Jenny Marsh, still dangerously attractive after 5 years in prison for killing a man in defense of her shady lover Harry, clashes at first with parole officer Griff Marat, who's determined ...
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Chris Hunter kills an intruder and tells her husband and lawyer it was an act of self-defense. It's later revealed that he was actually her lover and she had posed for an incriminating ... See full summary »
After being released on parole, a burglar attempts to go straight, get a regular job, and just go by the rules. He soon finds himself back in jail at the hands of a power-hungry parole ... See full summary »
Flying Tiger Fred Atwell sneaks away from his famous squadron's personal appearance tour and goes incognito for several days of leave. He quickly falls for photographer Joan Manion, ... See full summary »
Jenny Marsh, still dangerously attractive after 5 years in prison for killing a man in defense of her shady lover Harry, clashes at first with parole officer Griff Marat, who's determined to make Jenny go straight. For lack of other prospects Griff finds Jenny a job in his own home, and his objectivity about her wavers, while Jenny continues to meet Harry secretly. However, when Jenny transfers her affections from Harry to Griff, the situation becomes even more dangerous... Written by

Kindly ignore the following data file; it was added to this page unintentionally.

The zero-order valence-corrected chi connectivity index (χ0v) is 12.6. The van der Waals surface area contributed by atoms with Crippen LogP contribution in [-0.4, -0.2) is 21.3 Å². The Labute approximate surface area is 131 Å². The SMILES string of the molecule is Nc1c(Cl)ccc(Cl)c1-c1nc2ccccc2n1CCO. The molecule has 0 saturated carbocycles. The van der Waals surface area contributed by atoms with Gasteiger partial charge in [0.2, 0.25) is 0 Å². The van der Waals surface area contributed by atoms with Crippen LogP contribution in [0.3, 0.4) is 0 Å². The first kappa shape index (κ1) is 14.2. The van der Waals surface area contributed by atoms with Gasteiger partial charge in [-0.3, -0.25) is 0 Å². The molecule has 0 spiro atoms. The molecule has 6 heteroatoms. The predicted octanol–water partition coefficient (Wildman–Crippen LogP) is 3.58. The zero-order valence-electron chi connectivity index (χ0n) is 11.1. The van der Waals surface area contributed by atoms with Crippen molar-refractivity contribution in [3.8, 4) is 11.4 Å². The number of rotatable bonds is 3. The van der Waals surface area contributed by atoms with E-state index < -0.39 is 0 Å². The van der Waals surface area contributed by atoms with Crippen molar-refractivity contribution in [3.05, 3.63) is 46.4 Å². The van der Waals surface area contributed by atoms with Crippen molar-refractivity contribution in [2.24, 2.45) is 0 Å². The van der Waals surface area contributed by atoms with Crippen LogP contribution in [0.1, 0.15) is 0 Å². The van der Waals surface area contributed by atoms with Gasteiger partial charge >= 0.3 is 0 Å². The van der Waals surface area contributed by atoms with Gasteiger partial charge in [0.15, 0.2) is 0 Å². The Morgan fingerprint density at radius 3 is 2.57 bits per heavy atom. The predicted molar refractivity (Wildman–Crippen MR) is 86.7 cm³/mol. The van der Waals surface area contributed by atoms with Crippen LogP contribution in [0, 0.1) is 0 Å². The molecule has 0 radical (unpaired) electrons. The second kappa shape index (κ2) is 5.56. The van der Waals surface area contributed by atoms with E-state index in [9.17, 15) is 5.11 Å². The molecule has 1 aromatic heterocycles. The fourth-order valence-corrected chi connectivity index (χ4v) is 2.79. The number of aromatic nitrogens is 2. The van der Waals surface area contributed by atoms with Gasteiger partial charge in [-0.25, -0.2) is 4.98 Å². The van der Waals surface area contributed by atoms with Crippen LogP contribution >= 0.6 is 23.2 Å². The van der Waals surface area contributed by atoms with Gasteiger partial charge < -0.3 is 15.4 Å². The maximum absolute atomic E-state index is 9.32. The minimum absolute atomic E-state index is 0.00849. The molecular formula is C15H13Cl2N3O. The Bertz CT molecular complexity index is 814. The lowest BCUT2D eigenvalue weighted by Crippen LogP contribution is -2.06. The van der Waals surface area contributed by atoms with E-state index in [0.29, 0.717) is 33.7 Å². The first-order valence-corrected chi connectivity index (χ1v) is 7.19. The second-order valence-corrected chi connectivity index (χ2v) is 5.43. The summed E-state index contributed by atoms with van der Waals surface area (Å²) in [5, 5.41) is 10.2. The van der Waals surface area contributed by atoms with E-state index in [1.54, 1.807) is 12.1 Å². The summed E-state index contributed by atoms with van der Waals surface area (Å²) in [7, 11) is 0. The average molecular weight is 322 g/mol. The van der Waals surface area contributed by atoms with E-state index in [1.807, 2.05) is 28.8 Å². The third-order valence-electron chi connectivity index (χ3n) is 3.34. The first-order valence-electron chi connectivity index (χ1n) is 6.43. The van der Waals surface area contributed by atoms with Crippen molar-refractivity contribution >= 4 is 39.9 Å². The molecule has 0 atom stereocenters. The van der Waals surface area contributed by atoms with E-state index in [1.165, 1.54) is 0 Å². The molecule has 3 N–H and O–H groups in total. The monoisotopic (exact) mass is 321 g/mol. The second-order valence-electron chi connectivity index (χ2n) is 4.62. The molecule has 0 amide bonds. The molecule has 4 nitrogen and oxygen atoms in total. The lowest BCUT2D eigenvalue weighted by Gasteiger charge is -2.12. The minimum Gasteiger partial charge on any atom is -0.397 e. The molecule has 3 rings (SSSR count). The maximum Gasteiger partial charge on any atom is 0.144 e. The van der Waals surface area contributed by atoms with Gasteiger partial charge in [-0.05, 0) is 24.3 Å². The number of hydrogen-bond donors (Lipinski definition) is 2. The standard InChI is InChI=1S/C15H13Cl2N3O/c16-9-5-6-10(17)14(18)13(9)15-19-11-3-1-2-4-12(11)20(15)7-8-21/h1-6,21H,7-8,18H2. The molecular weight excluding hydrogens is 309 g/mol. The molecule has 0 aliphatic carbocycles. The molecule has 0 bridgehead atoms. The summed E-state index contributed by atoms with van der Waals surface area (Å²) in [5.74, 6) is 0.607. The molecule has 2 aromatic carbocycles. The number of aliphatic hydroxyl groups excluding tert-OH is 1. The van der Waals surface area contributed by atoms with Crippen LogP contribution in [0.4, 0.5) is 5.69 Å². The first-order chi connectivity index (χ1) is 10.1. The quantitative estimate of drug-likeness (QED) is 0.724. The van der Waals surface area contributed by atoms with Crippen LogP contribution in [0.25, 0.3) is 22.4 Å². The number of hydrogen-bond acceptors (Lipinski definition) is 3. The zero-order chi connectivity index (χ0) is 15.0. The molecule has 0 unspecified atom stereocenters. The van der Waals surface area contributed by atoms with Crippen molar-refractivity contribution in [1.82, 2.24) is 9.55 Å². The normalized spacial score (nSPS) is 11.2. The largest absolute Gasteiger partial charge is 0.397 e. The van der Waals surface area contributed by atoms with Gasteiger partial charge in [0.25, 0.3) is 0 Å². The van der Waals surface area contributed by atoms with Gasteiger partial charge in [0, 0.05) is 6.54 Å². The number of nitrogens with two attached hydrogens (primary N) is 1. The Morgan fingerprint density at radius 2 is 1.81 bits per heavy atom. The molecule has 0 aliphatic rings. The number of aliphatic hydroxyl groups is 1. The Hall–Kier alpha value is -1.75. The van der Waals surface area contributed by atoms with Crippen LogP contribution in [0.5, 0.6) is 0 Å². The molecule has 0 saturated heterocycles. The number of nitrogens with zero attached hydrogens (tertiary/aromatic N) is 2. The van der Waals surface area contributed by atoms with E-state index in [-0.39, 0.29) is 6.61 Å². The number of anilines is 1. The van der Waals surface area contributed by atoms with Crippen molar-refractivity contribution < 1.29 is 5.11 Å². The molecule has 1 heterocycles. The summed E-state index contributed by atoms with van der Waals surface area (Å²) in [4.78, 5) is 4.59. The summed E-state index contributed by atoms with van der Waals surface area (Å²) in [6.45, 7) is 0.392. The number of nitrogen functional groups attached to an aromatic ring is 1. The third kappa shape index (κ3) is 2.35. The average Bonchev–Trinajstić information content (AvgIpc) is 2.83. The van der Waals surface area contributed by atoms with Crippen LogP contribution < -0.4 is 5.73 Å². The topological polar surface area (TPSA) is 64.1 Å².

Rod Crawford <firstname.lastname@example.org>
Director Douglas Sirk signed to make this film on the basis of Sam Fuller's original screenplay, which was called "The Lovers" and ended in a shoot-out. Co-producer Helen Deutsch rewrote the script and added a cop-out ending Sirk disliked. Sirk later said Deutsch's script changes ruined the film by depriving it of the sense of doom in Fuller's original story. See more »
Following the opening credits the camera pans onto the kerb edge of the road which reads HOLLYWOOD BLVD. See more »
San Fuller and the Studio System...Mishandling by the Intereferes
It's difficult to believe, but even by this Early Date of 1949 the Cynicism and Doom Laden Tropes of Film-Noir were becoming unacceptable for the Safe and Conservative Studio Heads. Sam Fuller's Script was stripped of its edginess and coated with a sweetness Ending. Neither Fuller nor Director Douglas Sirk were pleased and voiced Their disapproval loudly.
But the Power of Low-Rung, untested Writers and Directors was Minimal. So what remains is a Soapy Triangle with enough Artistic Insight to be passable and somewhat enjoyable, but hardly Pure Film-Noir and the impact is diluted and disappointing.
Cornel Wilde as the Parole Officer and Patricia Knight have and unexpected collision of Love's vice like grip and its ability to change People drastically. John Barangay as the Ex-Lover is Bland and really doesn't do much to attract audiences to His vile villainy but is good enough.
Wilde, not the best Actor in the World does have a Physical Presence and was Drop Dead Handsome. Knight was as Stiff as They Come and had a limited Career and tries mightily here but was betrayed by Her Talent and got by on Her slightly Off-Beat Beauty.
Overall, Worth a Watch for Sirk and Fuller, but must be Footnoted as mishandled by Studio Interference. Film-Noir Fans and Fuller Cultists might be disappointed. A Film-Noir only in a Wide Definition of the Genre.
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